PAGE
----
Despite the many recent technological advances made in CT scans and MRI of the chest, these modalities continue to show some limitations in the following specific settings: in the SPN; after extensive postsurgical and postradiation changes; and in subcentimeter-sized lymph nodes in patients with prior malignancy. PET is a functional imaging technology that has shown great promise in this arena.
The majority of PET scans are performed utilizing (F)fluorodeoxyglucose (FDG), which is the radiotracer of choice for tumor imaging. The use of FDG is based on the fact that increased glucose metabolism has been noted in many neoplasms. Recently, we have noted that uptake of FDG by tumors increases over time, while the metabolic activity of inflammatory sites either remains stable or declines between 60 and 90 min following injection of the radiotracer. We are currently testing the validity of this dynamic FDG uptake curve in lung tumors. natural asthma inhaler
Many lung malignancies present as SPNs with a potential for cure after surgical resection. Unfortunately, up to one third of patients with SPNs who undergo surgery are found to have benign lesions at thoracotomy. This problem is even greater in geographic regions where there is a high prevalence of granulomatous disease, such as the Northeastern United States. PET scanning with FDG appears extremely useful in characterizing SPNs, as studies have reported sensitivities and specificities of > 80%. However, most studies exclude patients with diabetes, in whom sensitivities are somewhat lower. The criterion that characterizes an SPN as malignant on a PET scan is the degree of FDG uptake 1 h after injection, which should be greater than that seen in the mediastinum (Fig 9). Semiquantitative analyses have revealed that an SPN with a standard uptake value (SUV) > 2.5 is likely to represent a malignant lesion; however, visual inspection by an experienced observer is as accurate in making such distinctions as SUV analysis. Most false-positive results are due to increased FDG uptake in inflammatory conditions such as granulomas. In geographic regions where the prevalence of inflammatory conditions is high, an SUV threshold of 3.8 has been suggested to reduce the likelihood of false-positive results. Two time-point imaging, which we are currently studying, may obviate the need for such SUV modification.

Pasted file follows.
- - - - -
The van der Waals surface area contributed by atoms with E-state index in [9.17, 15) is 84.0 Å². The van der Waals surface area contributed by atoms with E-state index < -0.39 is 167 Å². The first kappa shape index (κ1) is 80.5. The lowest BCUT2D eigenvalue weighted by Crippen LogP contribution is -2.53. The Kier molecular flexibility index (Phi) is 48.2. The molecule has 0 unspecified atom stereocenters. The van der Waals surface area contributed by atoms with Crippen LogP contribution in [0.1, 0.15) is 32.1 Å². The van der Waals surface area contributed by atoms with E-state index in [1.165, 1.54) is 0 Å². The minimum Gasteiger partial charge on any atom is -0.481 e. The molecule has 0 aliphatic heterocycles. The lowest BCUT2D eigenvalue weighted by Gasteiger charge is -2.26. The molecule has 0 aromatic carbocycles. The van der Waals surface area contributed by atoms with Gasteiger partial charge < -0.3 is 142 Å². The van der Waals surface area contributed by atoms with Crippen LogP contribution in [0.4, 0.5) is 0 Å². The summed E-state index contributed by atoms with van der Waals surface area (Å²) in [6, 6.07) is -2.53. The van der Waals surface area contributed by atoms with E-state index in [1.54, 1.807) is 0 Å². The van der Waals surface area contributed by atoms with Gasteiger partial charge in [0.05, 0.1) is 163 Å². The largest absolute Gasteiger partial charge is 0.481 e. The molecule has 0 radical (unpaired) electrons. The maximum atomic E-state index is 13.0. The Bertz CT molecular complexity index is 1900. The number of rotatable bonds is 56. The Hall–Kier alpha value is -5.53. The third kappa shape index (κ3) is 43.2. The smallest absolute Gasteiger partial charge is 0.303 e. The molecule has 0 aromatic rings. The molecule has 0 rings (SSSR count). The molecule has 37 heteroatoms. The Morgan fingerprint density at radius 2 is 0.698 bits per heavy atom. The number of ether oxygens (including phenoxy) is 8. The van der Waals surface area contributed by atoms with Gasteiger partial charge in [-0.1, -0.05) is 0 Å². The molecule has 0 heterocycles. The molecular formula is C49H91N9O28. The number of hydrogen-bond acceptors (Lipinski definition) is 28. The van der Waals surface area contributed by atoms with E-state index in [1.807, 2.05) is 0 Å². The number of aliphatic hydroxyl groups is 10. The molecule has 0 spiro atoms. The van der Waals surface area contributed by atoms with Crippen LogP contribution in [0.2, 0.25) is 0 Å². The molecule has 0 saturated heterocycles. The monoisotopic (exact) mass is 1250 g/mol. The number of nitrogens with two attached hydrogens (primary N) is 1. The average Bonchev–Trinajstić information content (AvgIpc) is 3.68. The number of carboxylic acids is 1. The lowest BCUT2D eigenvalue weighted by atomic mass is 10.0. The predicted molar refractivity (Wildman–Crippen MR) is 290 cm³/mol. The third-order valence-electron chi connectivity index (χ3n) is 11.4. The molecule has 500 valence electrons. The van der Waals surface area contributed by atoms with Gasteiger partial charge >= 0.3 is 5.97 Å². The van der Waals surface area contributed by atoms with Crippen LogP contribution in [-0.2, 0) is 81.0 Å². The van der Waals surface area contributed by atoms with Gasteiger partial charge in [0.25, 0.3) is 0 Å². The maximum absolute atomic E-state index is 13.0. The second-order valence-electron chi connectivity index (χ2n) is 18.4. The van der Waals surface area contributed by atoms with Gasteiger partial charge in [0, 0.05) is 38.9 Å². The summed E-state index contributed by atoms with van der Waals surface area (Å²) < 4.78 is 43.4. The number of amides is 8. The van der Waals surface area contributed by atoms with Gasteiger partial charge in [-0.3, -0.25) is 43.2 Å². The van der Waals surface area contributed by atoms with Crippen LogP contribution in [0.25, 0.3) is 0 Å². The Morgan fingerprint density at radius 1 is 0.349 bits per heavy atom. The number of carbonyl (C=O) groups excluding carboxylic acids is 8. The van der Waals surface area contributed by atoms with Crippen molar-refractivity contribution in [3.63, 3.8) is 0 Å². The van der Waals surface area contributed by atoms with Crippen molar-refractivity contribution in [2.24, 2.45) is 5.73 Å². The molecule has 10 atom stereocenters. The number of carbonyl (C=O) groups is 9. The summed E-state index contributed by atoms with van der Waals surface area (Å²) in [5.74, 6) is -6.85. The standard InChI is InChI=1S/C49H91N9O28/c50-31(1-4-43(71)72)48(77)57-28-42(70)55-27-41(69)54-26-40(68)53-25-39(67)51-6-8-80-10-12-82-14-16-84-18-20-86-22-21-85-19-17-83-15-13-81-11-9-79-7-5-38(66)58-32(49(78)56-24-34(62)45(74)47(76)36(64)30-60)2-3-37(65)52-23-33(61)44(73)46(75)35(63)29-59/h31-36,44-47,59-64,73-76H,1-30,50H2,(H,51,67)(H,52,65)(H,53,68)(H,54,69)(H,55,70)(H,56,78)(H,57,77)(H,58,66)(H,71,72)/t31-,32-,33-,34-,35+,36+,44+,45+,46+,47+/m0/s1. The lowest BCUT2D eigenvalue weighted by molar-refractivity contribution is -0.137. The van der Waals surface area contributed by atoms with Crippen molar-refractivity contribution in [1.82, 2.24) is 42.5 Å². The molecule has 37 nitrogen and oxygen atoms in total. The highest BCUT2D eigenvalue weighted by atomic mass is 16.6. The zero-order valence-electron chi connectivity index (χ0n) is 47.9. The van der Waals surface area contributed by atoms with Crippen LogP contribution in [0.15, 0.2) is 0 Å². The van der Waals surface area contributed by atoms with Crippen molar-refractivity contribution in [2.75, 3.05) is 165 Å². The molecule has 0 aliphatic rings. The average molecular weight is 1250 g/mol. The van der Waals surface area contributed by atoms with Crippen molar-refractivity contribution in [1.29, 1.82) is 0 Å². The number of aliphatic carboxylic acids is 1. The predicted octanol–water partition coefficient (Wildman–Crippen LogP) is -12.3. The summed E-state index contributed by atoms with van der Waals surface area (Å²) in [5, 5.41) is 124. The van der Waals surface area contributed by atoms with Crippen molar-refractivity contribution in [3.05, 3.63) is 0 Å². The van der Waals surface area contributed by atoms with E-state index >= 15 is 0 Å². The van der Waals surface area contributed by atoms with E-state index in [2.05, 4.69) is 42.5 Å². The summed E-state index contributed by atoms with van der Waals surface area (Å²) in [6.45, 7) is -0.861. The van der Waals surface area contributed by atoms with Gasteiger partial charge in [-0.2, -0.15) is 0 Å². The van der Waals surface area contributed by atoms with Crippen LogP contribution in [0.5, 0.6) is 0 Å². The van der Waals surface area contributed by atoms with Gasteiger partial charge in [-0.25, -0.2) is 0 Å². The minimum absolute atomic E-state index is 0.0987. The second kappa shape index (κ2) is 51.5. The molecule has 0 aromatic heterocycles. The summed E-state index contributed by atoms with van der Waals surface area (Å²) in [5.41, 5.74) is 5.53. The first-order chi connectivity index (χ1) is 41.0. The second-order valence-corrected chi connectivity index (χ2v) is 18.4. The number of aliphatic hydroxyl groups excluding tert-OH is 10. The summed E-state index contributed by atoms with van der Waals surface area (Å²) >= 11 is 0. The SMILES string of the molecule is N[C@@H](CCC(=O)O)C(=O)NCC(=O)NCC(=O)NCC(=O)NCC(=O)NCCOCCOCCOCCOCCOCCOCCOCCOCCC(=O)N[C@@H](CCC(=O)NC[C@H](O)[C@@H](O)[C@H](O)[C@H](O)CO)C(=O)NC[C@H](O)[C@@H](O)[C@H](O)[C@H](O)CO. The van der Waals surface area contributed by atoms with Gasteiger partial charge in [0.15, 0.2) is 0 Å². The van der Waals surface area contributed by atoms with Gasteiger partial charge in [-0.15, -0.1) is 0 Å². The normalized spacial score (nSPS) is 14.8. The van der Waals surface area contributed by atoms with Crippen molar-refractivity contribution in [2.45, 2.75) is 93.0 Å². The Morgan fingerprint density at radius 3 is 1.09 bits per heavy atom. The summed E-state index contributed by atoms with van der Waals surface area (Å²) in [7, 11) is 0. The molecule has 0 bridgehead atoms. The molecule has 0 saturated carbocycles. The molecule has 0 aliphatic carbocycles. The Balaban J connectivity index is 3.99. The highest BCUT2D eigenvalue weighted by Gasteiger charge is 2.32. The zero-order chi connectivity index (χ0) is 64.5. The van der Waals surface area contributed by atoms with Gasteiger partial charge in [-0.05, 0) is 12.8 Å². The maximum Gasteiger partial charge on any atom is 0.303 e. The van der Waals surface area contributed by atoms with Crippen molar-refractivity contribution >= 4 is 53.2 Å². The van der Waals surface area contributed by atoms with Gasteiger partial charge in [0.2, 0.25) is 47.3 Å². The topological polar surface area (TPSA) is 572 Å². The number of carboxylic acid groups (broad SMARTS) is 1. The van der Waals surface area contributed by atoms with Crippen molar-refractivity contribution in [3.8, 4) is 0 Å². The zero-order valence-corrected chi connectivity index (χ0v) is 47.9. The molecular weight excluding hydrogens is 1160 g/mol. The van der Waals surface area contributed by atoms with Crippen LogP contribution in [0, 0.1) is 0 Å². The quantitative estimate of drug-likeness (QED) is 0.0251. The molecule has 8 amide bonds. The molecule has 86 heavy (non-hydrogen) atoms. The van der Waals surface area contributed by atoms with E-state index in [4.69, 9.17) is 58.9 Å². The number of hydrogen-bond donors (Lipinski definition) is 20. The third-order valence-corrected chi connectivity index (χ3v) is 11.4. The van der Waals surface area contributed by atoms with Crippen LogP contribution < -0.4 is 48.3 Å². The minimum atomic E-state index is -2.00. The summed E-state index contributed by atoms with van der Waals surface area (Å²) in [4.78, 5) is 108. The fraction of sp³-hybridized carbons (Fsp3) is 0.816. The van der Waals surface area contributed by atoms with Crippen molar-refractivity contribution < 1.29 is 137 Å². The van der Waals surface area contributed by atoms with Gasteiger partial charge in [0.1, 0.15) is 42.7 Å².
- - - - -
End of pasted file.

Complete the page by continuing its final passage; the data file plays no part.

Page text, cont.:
Figure 9. PET in lung cancer. This 79-year-old female underwent a left upper lung cancer resection 14 months prior to the CT scan of the lower chest shown above. Top: this image reveals a new 2-cm right lower lobe nodule, while the rest of the study including the mediastinum and the left lung, appeared without evidence of recurrent disease. A curative surgery was planned if the PET-FDG scan revealed no other abnormalities elsewhere. Bottom: a PET-FDG scan of the chest and abdomen (selected coronal planes are shown above) revealed significant metabolic activity in the lesion seen on the CT scan (solid arrow), which was interpreted to represent a malignant tissue at this site. However, three more abnormalities were identified (broken arrows) in the upper mediastinum, left hilum, and the posterior chest wall to the left of the midline that also were suggestive of malignant lesions at these sites. These findings resulted in a significant alteration of the initial plans for the management of this patient. LUL = left upper lobe; RLL = right lower lobe.